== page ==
Countries from across the world competed in a sports tournament. Can you devise an efficient strategy to work out the order in which they finished?

Bellringers have a special way to write down the patterns they ring. Learn about these patterns and draw some of your own.

You have been given nine weights, one of which is slightly heavier than the rest. Can you work out which weight is heavier in just two weighings of the balance?

The letters of the word ABACUS have been arranged in the shape of a triangle. How many different ways can you find to read the word ABACUS from this triangular pattern?

Five numbers added together in pairs produce: 0, 2, 4, 4, 6, 8, 9, 11, 13, 15 What are the five numbers?

Arrange 9 red cubes, 9 blue cubes and 9 yellow cubes into a large 3 by 3 cube. No row or column of cubes must contain two cubes of the same colour.

Choose four different digits from 1-9 and put one in each box so that the resulting four two-digit numbers add to a total of 100.

Make your own double-sided magic square. But can you complete both sides once you've made the pieces?

If you take a three by three square on a 1-10 addition square and multiply the diagonally opposite numbers together, what is the difference between these products. Why?

This tricky challenge asks you to find ways of going across rectangles, going through exactly ten squares.

Find the values of the nine letters in the sum: FOOT + BALL = GAME

The letters in the following addition sum represent the digits 1 ... 9. If A=3 and D=2, what number is represented by "CAYLEY"?

This cube has ink on each face which leaves marks on paper as it is rolled. Can you work out what is on each face and the route it has taken?

A game for 2 people. Take turns placing a counter on the star. You win when you have completed a line of 3 in your colour.

Find the smallest whole number which, when mutiplied by 7, gives a product consisting entirely of ones.

A student in a maths class was trying to get some information from her teacher. She was given some clues and then the teacher ended by saying, "Well, how old are they?"

An extra constraint means this Sudoku requires you to think in diagonals as well as horizontal and vertical lines and boxes of nine.

A man has 5 coins in his pocket. Given the clues, can you work out what the coins are?

Rather than using the numbers 1-9, this sudoku uses the nine different letters used to make the words "Advent Calendar".

Place the 16 different combinations of cup/saucer in this 4 by 4 arrangement so that no row or column contains more than one cup or saucer of the same colour.

A few extra challenges set by some young NRICH members.

First Connect Three game for an adult and child. Use the dice numbers and either addition or subtraction to get three numbers in a straight line.

There is a long tradition of creating mazes throughout history and across the world. This article gives details of mazes you can visit and those that you can tackle on paper.

Given the products of adjacent cells, can you complete this Sudoku?

The number of plants in Mr McGregor's magic potting shed increases overnight. He'd like to put the same number of plants in each of his gardens, planting one garden each day. How can he do it?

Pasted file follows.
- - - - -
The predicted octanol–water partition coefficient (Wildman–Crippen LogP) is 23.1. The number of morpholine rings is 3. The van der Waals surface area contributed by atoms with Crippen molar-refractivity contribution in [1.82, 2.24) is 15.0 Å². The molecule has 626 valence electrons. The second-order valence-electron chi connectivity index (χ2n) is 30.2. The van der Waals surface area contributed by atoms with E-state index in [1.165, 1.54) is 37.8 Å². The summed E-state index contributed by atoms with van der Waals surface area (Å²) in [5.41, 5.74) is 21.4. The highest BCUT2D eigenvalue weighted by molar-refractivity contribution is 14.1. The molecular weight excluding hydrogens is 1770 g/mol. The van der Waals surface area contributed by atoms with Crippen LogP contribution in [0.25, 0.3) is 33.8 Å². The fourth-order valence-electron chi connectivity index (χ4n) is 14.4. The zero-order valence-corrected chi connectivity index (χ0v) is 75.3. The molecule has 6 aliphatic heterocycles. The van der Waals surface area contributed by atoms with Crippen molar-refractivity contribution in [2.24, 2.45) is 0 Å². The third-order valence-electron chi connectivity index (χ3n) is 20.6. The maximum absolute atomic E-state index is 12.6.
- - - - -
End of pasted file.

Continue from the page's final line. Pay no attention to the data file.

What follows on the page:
This challenging activity involves finding different ways to distribute fifteen items among four sets, when the sets must include three, four, five and six items.

The NRICH team are always looking for new ways to engage teachers and pupils in problem solving. Here we explain the thinking behind maths trails.

Can you arrange the numbers 1 to 17 in a row so that each adjacent pair adds up to a square number?

This challenge extends the Plants investigation so now four or more children are involved.

A challenging activity focusing on finding all possible ways of stacking rods.

Four friends must cross a bridge. How can they all cross it in just 17 minutes?

An irregular tetrahedron is composed of four different triangles. Can such a tetrahedron be constructed where the side lengths are 4, 5, 6, 7, 8 and 9 units of length?

Different combinations of the weights available allow you to make different totals. Which totals can you make?

How many ways can you find to do up all four buttons on my coat? How about if I had five buttons? Six ...?

Four small numbers give the clue to the contents of the four surrounding cells.

This second Sudoku article discusses "Corresponding Sudokus" which are pairs of Sudokus with terms that can be matched using a substitution rule.

Can you find all the different ways of lining up these Cuisenaire rods?

You have 4 red and 5 blue counters. How many ways can they be placed on a 3 by 3 grid so that all the rows columns and diagonals have an even number of red counters?

Try out the lottery that is played in a far-away land. What is the chance of winning?

Do you notice anything about the solutions when you add and/or subtract consecutive negative numbers?

Use the differences to find the solution to this Sudoku.

Seven friends went to a fun fair with lots of scary rides. They decided to pair up for rides until each friend had ridden once with each of the others. What was the total number rides?

This pair of linked Sudokus matches letters with numbers and hides a seasonal greeting. Can you find it?

Only one side of a two-slice toaster is working. What is the quickest way to toast both sides of three slices of bread?

Can you find which shapes you need to put into the grid to make the totals at the end of each row and the bottom of each column?

An investigation involving adding and subtracting sets of consecutive numbers. Lots to find out, lots to explore.

Two sudokus in one. Challenge yourself to make the necessary connections.

Can you find all the different triangles on these peg boards, and find their angles?

Can you put the numbers 1 to 8 into the circles so that the four calculations are correct?